Posted by: Barry Bickmore | April 29, 2017

Facepalm: The Universal Model and Radioactive Lava

RadioactiveManMagmo

This is part of a series of articles responding to the claims made in Dean Sessions’ Universal Model.  Click the link to see the introduction to the series.

In the Universal Model, Vol. 1, Dean Sessions says that if current scientific theories about the interior of the Earth (i.e., that it’s hotter down there) are correct, then we should see highly radioactive lava erupting from volcanoes.  However, that’s beyond wrong–it’s ludicrous.  Let me explain.

As noted in the UM, the standard theory is that the interior of the Earth was originally hot because of heat generated when the planet formed from the solar nebula (a cloud of space debris coalescing by gravity) around 4.5 billion years ago.  Things smashing together, friction creating heat–you get the idea.  The problem is that geologists figured out quite a while ago that if this “residual heat” were the only source, then the Earth should have completely cooled off a long time ago.  An apparent solution was found when scientists discovered radioactivity.  Certain elements (most notably uranium, thorium, and potassium) include isotopes (atoms of that element with different numbers of neutrons in their nuclei) whose nuclei can decay over time, creating atoms of different elements, releasing fractured nuclei and/or subatomic particles, and releasing heat.  So here’s the logic.

“Hey, we need another source of heat to explain why the Earth’s interior is still hot!”

“Oh, look!  We found out that some elements in the Earth are radioactive, and they produce heat!  Maybe that’s it!”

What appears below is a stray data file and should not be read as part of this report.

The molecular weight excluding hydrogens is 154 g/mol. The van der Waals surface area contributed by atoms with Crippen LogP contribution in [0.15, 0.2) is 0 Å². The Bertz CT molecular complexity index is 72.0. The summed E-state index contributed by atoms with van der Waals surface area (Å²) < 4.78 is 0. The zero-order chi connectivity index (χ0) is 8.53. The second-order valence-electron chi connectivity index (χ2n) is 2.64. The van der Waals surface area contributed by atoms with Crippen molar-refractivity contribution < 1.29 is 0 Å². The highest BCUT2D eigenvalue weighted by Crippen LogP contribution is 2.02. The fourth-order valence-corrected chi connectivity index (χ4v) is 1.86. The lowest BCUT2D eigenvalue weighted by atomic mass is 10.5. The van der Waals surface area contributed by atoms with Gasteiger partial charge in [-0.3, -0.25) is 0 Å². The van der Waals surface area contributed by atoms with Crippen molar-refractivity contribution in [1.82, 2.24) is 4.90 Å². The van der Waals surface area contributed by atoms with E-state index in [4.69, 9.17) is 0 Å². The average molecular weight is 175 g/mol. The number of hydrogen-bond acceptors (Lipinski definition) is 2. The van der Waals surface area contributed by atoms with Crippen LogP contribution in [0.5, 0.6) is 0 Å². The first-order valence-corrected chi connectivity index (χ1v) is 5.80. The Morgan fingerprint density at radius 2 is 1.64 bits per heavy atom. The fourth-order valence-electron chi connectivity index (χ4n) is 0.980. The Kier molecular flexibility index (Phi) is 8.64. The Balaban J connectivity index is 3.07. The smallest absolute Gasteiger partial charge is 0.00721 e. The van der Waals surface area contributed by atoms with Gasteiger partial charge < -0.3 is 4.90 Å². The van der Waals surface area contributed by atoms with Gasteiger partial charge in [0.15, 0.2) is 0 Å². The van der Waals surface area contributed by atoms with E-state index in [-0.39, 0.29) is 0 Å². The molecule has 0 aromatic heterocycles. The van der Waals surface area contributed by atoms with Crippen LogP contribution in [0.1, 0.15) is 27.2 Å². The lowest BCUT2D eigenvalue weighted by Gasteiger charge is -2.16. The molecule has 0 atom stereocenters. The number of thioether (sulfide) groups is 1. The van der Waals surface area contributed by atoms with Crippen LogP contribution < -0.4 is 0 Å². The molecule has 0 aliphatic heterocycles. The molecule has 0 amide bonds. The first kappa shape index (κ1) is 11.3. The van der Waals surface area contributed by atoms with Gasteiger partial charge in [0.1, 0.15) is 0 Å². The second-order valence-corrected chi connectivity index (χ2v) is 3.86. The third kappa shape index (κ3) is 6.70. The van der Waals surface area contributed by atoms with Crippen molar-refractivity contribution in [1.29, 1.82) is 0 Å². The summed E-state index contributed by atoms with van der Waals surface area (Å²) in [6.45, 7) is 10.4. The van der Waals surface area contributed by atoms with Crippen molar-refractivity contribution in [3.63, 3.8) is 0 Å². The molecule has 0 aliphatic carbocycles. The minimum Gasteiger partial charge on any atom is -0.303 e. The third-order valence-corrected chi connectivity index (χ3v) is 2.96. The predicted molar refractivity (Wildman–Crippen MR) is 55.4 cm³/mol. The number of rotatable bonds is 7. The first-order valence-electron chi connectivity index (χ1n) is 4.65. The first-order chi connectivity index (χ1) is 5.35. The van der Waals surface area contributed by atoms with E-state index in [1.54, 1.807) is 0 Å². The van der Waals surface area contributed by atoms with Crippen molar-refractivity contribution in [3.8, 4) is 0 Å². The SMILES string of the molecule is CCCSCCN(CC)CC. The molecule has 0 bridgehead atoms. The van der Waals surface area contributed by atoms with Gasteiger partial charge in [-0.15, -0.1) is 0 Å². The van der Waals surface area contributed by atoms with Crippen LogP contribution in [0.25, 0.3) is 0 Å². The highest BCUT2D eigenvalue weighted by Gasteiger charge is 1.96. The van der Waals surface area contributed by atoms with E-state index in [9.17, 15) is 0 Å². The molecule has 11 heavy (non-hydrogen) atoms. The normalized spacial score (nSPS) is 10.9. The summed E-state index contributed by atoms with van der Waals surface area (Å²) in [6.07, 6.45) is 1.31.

Not too complicated, right?  But Dean Sessions wants the core of the Earth to be a giant ice ball, so he tries to dismiss the idea that radioactivity could provide an explanation.

However, naturally occurring radioactive rocks are weak and generate very little heat. The most abundant, naturally occurring radioactive rock is uranium, which is found only near the surface of the Earth.  Moreover, there are no known radioactive lava flows.  (p. 97)

Let’s take that apart.

First, ALL rocks are radioactive.  ALL OF THEM.  All it takes to make a radioactive rock is a single radioactive atom, and with modern mass spectrometers, we can measure small amounts of radioactive atoms.  And if a little heat is generated by every single radioactive decay event that occurs, then that heat can add up to quite a lot throughout the entire Earth.

Second, uranium is an element, not a “rock”.  (Seriously, it’s like Sessions is trying to give rage aneurysms to geochemists.)

Third, it’s true that the most abundant radioactive isotopes tend to concentrate most in the crust of the Earth, but that really doesn’t matter.  Suppose you have a sphere with heat sources spread throughout, but especially near the surface.  Heat energy is generated, and spreads out.  Some of it flows toward the surface and is radiated out into space, and some of it flows toward the center, because heat tends to flow, on average, in the direction of colder temperatures.  When the heat energy gets to the center, where does it go?  The only way to flow is toward the surface, but if the temperature is still warmer on the outside of the sphere, the net heat flow will still be toward the center.  Therefore, the center will keep heating up until it is hotter than the outside of the sphere and heat can flow back the other way.

(Think about this, UMers.  If the Earth is actually colder in the center, then there must be some kind of black hole sucking heat out of there.)

Fourth, geologists don’t think magma is generated in places where it is way hotter than other parts of the interior.  Rather, magma is mostly generated in places where the local pressure, temperature, and composition favor melting.  For example, in subduction zones, waterlogged oceanic crust gets shoved down into the mantle.  Since water is KNOWN to lower the melting temperatures of many minerals (yes, this has been experimentally verified), the mantle rocks above the subducted crust will be more likely to melt when exposed to more water, and that’s how geologists explain the fact that lots of volcanoes occur above subduction zones.  When the crust (lithosphere, actually) cracks open at a divergent plate boundary (mid-ocean ridges, mainly) that drops the pressure on the mantle rocks just below the crack.  Since lowering the pressure is KNOWN to lower the melting temperatures of rocks, that’s how geologists explain the fact that there are lots of volcanoes at mid-ocean ridges.